- A new study reveals the top 1000 paid and free apps share our data with third parties with impunity.
- This information is clearly mentioned in the new data safety section of all apps in Google’s Play Store.
- Privacy experts believe merely displaying the data-sharing practices isn’t enough to get people to pay attention since most don’t understand the implications.
Google Play Store’s new data safety section was designed to help people identify how their favorite apps share their personal data with third parties. A company has crunched the information in the section of thousands of top apps to reveal and quantify the extent of the problem.
Analyzing the privacy details that Android app developers are now forced to share, the study conducted by privacy experts at Incogni found several alarming trends, including the fact that over half (55.2%) of the analyzed apps share users’ data with third parties, and that free apps, on average, share seven times more data points than paid apps.
“Google is one of the world’s largest purveyors of surveillance capitalism and have convinced millions of people to carry their devices on them at all times,” Dan Arel, a privacy advocate who runs ThinkPrivacy, told Lifewire via email. “The fact that other companies have found ways to utilize their profit method shouldn’t come as a shock to anyone.”
No Free Lunch
According to the report, about a third of the apps, including popular ones like Instagram, Twitter, Amazon, Facebook, and more, waited right until Google's deadline to fill out their privacy labels, while some well-known ones like Walmart Shopping & Grocery, Dollar General, and Macy's don't give people the option to delete their data.
Taking us through the surprising aspects of the report, Darius Belejevas, product head for Incogni, said some apps that collect the most data, such as Facebook, Instagram, TikTok, and Twitter, claim to share the least data (if at all) with third parties.
Belejevas explained this is an example of the apps taking advantage of Google's policy of not having to disclose certain types of data sharing.
"For example, any transfer made to a service provider or for legal purposes as well as the transfer of anonymous data (even when the anonymous data can be easily re-identified) won't be explicitly stated in Google Play's data safety section," said Belejevas.
Warning people against apps that collect data points like Precise Location, Belejevas also cautioned against some apps, including Facebook and Instagram, whose safety labels imply they use end-to-end encryption on their messages, which is misleading since the feature isn't enabled by default.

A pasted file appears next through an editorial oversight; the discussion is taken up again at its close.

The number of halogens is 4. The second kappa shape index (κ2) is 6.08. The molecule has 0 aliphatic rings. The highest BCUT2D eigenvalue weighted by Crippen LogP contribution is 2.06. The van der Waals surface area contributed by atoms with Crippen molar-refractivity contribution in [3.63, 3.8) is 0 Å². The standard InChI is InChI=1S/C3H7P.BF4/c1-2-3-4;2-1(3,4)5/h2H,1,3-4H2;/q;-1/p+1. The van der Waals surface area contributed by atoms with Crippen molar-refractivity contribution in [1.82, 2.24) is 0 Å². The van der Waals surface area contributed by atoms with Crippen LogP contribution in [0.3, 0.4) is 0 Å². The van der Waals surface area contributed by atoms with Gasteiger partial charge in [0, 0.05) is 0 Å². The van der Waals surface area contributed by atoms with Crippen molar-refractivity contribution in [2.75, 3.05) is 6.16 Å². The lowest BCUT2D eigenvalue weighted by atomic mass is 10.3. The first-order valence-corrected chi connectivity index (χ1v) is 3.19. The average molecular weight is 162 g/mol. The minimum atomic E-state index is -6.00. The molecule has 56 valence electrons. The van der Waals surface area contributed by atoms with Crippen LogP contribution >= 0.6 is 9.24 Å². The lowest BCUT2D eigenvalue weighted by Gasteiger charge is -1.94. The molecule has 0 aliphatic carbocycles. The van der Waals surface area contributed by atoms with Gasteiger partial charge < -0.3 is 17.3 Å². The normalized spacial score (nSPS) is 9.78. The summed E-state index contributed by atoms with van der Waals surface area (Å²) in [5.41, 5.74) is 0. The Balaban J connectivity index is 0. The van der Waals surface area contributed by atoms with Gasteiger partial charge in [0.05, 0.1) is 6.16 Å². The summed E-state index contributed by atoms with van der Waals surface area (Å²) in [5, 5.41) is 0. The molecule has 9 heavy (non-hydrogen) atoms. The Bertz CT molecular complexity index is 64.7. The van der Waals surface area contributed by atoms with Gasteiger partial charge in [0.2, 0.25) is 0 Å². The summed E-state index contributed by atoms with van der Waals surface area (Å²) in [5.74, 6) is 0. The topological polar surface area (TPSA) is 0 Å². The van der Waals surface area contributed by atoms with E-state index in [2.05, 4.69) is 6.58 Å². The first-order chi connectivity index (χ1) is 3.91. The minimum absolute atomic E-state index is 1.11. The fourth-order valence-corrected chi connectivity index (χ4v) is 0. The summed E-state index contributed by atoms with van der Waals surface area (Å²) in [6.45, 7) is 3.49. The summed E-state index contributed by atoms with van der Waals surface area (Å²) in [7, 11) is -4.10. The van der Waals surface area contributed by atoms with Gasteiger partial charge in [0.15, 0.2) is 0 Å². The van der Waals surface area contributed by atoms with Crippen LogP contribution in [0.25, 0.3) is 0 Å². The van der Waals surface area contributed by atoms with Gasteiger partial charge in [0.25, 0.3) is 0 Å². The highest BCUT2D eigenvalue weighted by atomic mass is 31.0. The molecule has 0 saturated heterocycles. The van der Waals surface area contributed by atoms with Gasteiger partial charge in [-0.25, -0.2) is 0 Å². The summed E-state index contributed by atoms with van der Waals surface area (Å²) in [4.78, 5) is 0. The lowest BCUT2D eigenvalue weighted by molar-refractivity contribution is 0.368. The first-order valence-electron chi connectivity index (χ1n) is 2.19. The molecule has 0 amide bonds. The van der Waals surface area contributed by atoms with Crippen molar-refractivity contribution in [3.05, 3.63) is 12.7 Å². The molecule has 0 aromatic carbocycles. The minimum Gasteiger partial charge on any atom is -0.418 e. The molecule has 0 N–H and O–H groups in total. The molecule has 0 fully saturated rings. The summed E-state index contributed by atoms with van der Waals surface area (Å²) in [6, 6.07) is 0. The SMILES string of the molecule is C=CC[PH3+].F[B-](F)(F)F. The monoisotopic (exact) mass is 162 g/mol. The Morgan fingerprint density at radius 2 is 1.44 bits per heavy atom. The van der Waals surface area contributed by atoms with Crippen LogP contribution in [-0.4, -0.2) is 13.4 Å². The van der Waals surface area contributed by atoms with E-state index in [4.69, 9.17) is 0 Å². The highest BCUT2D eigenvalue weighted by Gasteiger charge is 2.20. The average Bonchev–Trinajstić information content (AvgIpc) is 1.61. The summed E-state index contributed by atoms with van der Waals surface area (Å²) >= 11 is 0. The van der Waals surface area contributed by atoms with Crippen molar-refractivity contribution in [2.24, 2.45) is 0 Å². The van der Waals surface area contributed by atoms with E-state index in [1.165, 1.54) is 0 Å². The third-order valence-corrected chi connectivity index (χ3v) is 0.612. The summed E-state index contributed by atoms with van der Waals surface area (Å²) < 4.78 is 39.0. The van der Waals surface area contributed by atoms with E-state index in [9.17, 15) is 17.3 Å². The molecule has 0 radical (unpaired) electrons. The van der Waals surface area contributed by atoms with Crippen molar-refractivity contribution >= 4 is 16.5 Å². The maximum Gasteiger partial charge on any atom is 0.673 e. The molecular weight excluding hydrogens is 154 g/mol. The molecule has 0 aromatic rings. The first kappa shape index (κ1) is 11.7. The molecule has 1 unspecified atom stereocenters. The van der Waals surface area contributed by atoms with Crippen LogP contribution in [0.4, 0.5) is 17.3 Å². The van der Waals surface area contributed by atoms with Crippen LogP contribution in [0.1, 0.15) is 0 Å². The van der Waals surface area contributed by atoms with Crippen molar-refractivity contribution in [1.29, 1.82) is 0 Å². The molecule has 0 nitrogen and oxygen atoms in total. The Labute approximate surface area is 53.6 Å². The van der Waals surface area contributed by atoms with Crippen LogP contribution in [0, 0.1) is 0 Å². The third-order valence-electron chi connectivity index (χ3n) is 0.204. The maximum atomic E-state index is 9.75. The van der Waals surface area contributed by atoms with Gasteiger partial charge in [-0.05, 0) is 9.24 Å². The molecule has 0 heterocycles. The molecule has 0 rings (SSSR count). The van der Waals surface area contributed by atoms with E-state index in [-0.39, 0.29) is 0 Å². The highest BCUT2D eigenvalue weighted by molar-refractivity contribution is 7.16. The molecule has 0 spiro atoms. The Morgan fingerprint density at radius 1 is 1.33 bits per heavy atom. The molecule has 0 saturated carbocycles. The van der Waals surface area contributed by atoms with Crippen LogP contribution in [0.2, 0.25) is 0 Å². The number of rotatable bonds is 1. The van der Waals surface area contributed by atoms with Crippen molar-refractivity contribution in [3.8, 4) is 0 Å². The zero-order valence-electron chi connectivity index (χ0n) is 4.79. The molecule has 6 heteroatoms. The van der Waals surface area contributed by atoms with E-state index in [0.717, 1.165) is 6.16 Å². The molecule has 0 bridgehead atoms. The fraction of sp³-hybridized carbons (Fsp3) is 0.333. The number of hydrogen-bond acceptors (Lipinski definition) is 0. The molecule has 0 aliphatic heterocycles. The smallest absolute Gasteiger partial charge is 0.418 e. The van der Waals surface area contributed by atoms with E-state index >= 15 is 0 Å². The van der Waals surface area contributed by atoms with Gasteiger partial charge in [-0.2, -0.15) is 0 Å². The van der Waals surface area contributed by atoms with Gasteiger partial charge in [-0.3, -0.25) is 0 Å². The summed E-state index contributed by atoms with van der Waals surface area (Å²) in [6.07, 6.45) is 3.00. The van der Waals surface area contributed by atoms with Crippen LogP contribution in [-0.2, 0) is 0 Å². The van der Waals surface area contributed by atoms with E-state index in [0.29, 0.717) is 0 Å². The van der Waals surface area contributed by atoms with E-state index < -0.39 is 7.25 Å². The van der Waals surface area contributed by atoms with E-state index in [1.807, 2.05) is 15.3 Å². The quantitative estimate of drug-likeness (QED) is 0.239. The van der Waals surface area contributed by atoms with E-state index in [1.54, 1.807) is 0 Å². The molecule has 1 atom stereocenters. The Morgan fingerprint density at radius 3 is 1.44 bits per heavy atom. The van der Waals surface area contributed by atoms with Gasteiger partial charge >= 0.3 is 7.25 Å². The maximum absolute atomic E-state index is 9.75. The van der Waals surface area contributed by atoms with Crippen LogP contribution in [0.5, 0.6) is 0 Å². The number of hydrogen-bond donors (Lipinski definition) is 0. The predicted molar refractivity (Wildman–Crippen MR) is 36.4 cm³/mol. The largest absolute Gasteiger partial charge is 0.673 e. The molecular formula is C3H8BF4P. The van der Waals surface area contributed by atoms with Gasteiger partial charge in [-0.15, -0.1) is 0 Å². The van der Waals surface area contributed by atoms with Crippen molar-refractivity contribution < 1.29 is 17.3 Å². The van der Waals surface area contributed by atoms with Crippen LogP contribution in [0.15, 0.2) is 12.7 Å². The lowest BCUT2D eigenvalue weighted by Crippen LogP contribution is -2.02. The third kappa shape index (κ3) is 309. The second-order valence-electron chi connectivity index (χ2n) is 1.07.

“The new requirements do provide useful information to aid in decision-making; however, they are far from perfect,” Dr. Jessica Vitak, Associate Professor, College of Information Studies at the University of Maryland, told Lifewire over email. “While I think having this information is generally better than not, the concern is that people treat this information as more reliable than it actually is.”
As per a privacy advocate who chooses to identify himself as Seth For Privacy, people have to understand that data is an “extremely” valuable commodity for big tech and social media companies that enables them to profit off of you as a person.
"When a service is "free," it actually means you're paying with your data, what makes you, you, and that these companies are winning that trade every time," Seth told Lifewire over email.
Creatures of Habit
Stephanie Benoit-Kurtz, Lead Faculty for the College of Information Systems and Technology at the University of Phoenix, believes privacy with mobile devices has become a significant challenge with the expansion of the mobile apps ecosystem.
"From the frequency of use to geolocation data, these mobile applications are gathering information that is then being shared or sold to other organizations," Benoit-Kurtz told Lifewire over email. "Although these organizations disclose that they are sharing information with third parties, few users read the fine print to realize all the data being shared."
All our privacy experts unanimously agreed that while the privacy and data implications of the apps, as highlighted by the report, will make some people take pause, most will, sadly, just ignore it.
"It should turn heads, but Google and those like them have found a way to ingrain themselves into our lives and have convinced billions that their data collection is actually for the users' own good," said Arel.
Dr. Vitak agreed, stressing that many Americans have become disillusioned about how much control they have over their personal data.
"Many people would identify as "privacy resigned;" they assume there is nothing they can do to protect their data, so they might as well benefit from using the technology since big tech already knows everything about them," said Dr. Vitak. "This sentiment, paired with the convenience, entertainment, and utility mobile apps provide, make it difficult to [encourage] meaningful behavioral changes."